Jennifer Morgan (Courtesy of Jennifer Morgan)
With China onboard for UN climate talks in Bali this December, the Bush administration appears increasingly isolated in its continued resistance to call for mandatory caps on carbon emissions. Living on Earth talks with Jennifer Morgan, who advises the German government on climate change.
CURWOOD: Now for an international perspective we turn to Jennifer Morgan, who is an advisor to the German government and director of the Climate Change Program for the British advocacy group E3G.
The United States and China are the largest emitters of global warming gasses so a lot of the upcoming negotiations are focused on those two countries—the U.S., which repudiated Kyoto, and China, which has ratified Kyoto but is not bound under it to cap emissions. I asked Jennifer Morgan to explain the position of China, and its president, Hu Jintao.
MORGAN: My understanding of the Chinese position is that they very much recognize their responsibility in causing climate change and are ready to act to curb their emissions but that they don’t think that they should have to take on the same type of commitment as developed countries should. They are still working through raising people out of poverty, etcetera. And their per capita emissions are much lower than the West. So their very clear message is, ‘we want to do more and do it under the UN and not under any framework that’s competing with it but we’re not ready to take on a national cap but we’re ready to curb out emissions.’
CURWOOD: So, how does Hu’s position now contrast to the stance taken by the United States and what the U.S. is saying it’d like to see out of China?
MORGAN: Well, the U.S. does not differentiate between itself—or I should say the Bush administration—does not differentiate between itself and China in the level of ambition or effort that each should do. In other words, the Bush administration does not seem to feel that it has any greater responsibility because it has more historical emissions than China. So, what Bush seems to want to do is invite everybody to come and pledge to do something in a non-UN format, versus Hu Jintao, who’s saying ‘we want to do more but we want to do it in a multilateral framework.’ And I think besides the Bush administration, what I sense is a feeling of consensus that we know we all need to do our fair share and developing countries, including China, have used those words. And we need a plan, we need a mandate. We need a serious negotiation in order to crack that and that needs to start in Bali.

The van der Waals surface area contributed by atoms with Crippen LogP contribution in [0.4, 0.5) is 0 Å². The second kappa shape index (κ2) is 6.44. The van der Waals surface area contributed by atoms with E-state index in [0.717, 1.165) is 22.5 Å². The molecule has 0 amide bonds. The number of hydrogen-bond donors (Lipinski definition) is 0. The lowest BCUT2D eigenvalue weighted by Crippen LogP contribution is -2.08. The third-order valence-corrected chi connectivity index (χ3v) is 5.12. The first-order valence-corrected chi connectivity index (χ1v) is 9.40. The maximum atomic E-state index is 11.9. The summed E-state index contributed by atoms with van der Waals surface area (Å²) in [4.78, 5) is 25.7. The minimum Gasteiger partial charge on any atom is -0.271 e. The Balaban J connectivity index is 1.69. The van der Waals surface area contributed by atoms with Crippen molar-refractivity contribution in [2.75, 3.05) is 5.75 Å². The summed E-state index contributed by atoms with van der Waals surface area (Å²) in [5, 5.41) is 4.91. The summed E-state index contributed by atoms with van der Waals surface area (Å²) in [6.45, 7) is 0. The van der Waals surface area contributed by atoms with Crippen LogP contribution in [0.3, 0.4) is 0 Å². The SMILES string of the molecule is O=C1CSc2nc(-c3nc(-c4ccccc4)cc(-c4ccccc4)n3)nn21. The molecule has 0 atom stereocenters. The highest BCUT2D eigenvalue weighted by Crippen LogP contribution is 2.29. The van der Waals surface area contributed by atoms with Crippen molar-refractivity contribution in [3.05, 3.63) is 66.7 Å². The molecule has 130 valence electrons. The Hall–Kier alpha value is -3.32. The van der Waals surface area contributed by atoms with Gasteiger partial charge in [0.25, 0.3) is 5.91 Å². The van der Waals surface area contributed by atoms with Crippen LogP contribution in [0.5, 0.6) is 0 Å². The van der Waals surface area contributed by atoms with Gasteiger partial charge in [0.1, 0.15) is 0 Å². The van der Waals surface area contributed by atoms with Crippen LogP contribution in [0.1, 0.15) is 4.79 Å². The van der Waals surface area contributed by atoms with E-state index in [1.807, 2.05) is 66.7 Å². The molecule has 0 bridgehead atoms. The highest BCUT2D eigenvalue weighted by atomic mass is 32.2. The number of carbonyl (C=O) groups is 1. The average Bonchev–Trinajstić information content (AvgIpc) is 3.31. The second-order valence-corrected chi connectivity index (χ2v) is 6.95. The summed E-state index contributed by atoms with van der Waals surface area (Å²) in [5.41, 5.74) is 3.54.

MORGAN: Well, it is a tremendous challenge for other countries sitting at a negotiating table with an administration that they know really hasn’t fundamentally changed its opposition to reducing its emissions but is still in power for 18 more months. While they look at the array of initiatives in the United States—from governors to senators to even what presidential candidates are saying—and figure out how they start negotiations with the Bush administration at the table knowing that those negotiations will end after that administration is out of power. And my experience in these negotiations is that those countries will need to come together. Europe will need to build partnerships and alliances with the big developing countries and Japan in order to overcome Bush administration opposition because we may or most likely will be facing a situation in Bali where we have a unified world that can bring breakthroughs and the question for President Bush is—is he ready to stand up and block that?
CURWOOD: Now, for people who don’t pay close attention to diplomatic matters this sounds all very abstruse. In other words what’s going to happen in Bali is perhaps an agreement to have negotiations to keep talking? What’s really at stake in Bali?
MORGAN: We face a very short time frame where we have to shift trillions of dollars of investment from very high-carbon-intensive coal and oil into renewable energy, energy efficiency, zero-emission technologies. And in order to do that the market needs very clear signals. They need to know that industrialized countries are going to cut their emissions dramatically and that developing countries are also going to change their development paths to do it in a lower carbon way.
What’s at stake in Bali really is a signal that that is truly going to happen in the next two years—that countries are serious about negotiating those types of cuts, and that their going to do it in a specific time frame, and that they have a certain level of ambition. The other thing that will hopefully come out of Bali is a clear signal that says: ‘we cannot go over a certain temperature threshold. We cannot increase our global temperature above 2 degrees Celsius or 3.6 degrees Fahrenheit because it’s too risky. And we’re ready to join in and change the way we do business in order to avoid those impacts.’
CURWOOD: Jennifer Morgan is director of the climate change program for the British NGO E3G and an advisor to the German government. Thank you so much.
MORGAN: Thank you.
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